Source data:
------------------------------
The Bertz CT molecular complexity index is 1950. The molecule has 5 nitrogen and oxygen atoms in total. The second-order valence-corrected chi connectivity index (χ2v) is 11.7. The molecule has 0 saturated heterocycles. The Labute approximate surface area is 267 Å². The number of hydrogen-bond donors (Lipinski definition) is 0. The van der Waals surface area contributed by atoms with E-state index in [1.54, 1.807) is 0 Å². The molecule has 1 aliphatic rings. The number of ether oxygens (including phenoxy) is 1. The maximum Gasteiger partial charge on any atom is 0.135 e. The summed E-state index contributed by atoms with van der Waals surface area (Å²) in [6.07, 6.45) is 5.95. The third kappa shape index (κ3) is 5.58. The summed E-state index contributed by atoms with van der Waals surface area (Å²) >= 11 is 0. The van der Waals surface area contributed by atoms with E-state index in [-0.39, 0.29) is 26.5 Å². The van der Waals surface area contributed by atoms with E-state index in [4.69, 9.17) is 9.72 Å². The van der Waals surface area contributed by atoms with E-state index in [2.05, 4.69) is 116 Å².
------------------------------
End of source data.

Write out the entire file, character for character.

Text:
The Bertz CT molecular complexity index is 1950. The molecule has 5 nitrogen and oxygen atoms in total. The second-order valence-corrected chi connectivity index (χ2v) is 11.7. The molecule has 0 saturated heterocycles. The Labute approximate surface area is 267 Å². The number of hydrogen-bond donors (Lipinski definition) is 0. The van der Waals surface area contributed by atoms with E-state index in [1.54, 1.807) is 0 Å². The molecule has 1 aliphatic rings. The number of ether oxygens (including phenoxy) is 1. The maximum Gasteiger partial charge on any atom is 0.135 e. The summed E-state index contributed by atoms with van der Waals surface area (Å²) in [6.07, 6.45) is 5.95. The third kappa shape index (κ3) is 5.58. The summed E-state index contributed by atoms with van der Waals surface area (Å²) >= 11 is 0. The van der Waals surface area contributed by atoms with E-state index in [-0.39, 0.29) is 26.5 Å². The van der Waals surface area contributed by atoms with E-state index in [4.69, 9.17) is 9.72 Å². The van der Waals surface area contributed by atoms with E-state index in [2.05, 4.69) is 116 Å².